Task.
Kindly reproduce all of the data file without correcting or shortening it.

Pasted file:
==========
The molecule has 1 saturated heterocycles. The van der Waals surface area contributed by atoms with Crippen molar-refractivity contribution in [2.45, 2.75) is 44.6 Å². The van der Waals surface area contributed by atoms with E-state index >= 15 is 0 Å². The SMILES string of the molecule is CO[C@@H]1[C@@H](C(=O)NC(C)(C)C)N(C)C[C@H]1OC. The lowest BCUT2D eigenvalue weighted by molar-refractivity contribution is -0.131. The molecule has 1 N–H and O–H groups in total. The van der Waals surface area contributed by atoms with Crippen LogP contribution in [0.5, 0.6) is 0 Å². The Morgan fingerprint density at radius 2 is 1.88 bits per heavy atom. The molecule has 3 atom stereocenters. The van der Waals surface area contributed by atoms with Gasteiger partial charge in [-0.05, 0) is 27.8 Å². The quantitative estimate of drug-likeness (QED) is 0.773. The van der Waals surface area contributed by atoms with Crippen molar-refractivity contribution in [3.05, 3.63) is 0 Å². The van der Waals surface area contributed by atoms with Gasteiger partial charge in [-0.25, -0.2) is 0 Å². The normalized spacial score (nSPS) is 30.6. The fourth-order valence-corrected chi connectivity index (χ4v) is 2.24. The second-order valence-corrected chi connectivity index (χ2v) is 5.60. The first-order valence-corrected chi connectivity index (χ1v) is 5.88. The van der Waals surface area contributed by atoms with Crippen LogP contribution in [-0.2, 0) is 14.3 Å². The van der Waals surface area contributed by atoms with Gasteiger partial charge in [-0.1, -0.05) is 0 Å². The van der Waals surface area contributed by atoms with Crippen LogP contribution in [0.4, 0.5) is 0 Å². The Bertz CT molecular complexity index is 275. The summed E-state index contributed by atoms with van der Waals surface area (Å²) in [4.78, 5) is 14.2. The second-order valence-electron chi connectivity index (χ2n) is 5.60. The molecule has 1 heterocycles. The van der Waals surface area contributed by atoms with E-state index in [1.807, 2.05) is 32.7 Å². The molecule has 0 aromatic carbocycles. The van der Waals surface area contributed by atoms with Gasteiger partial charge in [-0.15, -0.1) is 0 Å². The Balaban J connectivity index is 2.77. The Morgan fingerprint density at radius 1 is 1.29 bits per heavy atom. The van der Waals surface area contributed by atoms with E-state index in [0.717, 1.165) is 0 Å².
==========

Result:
The molecule has 1 saturated heterocycles. The van der Waals surface area contributed by atoms with Crippen molar-refractivity contribution in [2.45, 2.75) is 44.6 Å². The van der Waals surface area contributed by atoms with E-state index >= 15 is 0 Å². The SMILES string of the molecule is CO[C@@H]1[C@@H](C(=O)NC(C)(C)C)N(C)C[C@H]1OC. The lowest BCUT2D eigenvalue weighted by molar-refractivity contribution is -0.131. The molecule has 1 N–H and O–H groups in total. The van der Waals surface area contributed by atoms with Crippen LogP contribution in [0.5, 0.6) is 0 Å². The Morgan fingerprint density at radius 2 is 1.88 bits per heavy atom. The molecule has 3 atom stereocenters. The van der Waals surface area contributed by atoms with Gasteiger partial charge in [-0.05, 0) is 27.8 Å². The quantitative estimate of drug-likeness (QED) is 0.773. The van der Waals surface area contributed by atoms with Crippen molar-refractivity contribution in [3.05, 3.63) is 0 Å². The van der Waals surface area contributed by atoms with Gasteiger partial charge in [-0.25, -0.2) is 0 Å². The normalized spacial score (nSPS) is 30.6. The fourth-order valence-corrected chi connectivity index (χ4v) is 2.24. The second-order valence-corrected chi connectivity index (χ2v) is 5.60. The first-order valence-corrected chi connectivity index (χ1v) is 5.88. The van der Waals surface area contributed by atoms with Crippen LogP contribution in [-0.2, 0) is 14.3 Å². The van der Waals surface area contributed by atoms with Gasteiger partial charge in [-0.1, -0.05) is 0 Å². The van der Waals surface area contributed by atoms with Crippen LogP contribution in [0.4, 0.5) is 0 Å². The Bertz CT molecular complexity index is 275. The summed E-state index contributed by atoms with van der Waals surface area (Å²) in [4.78, 5) is 14.2. The second-order valence-electron chi connectivity index (χ2n) is 5.60. The molecule has 1 heterocycles. The van der Waals surface area contributed by atoms with E-state index in [1.807, 2.05) is 32.7 Å². The molecule has 0 aromatic carbocycles. The van der Waals surface area contributed by atoms with Gasteiger partial charge in [-0.15, -0.1) is 0 Å². The Balaban J connectivity index is 2.77. The Morgan fingerprint density at radius 1 is 1.29 bits per heavy atom. The van der Waals surface area contributed by atoms with E-state index in [0.717, 1.165) is 0 Å².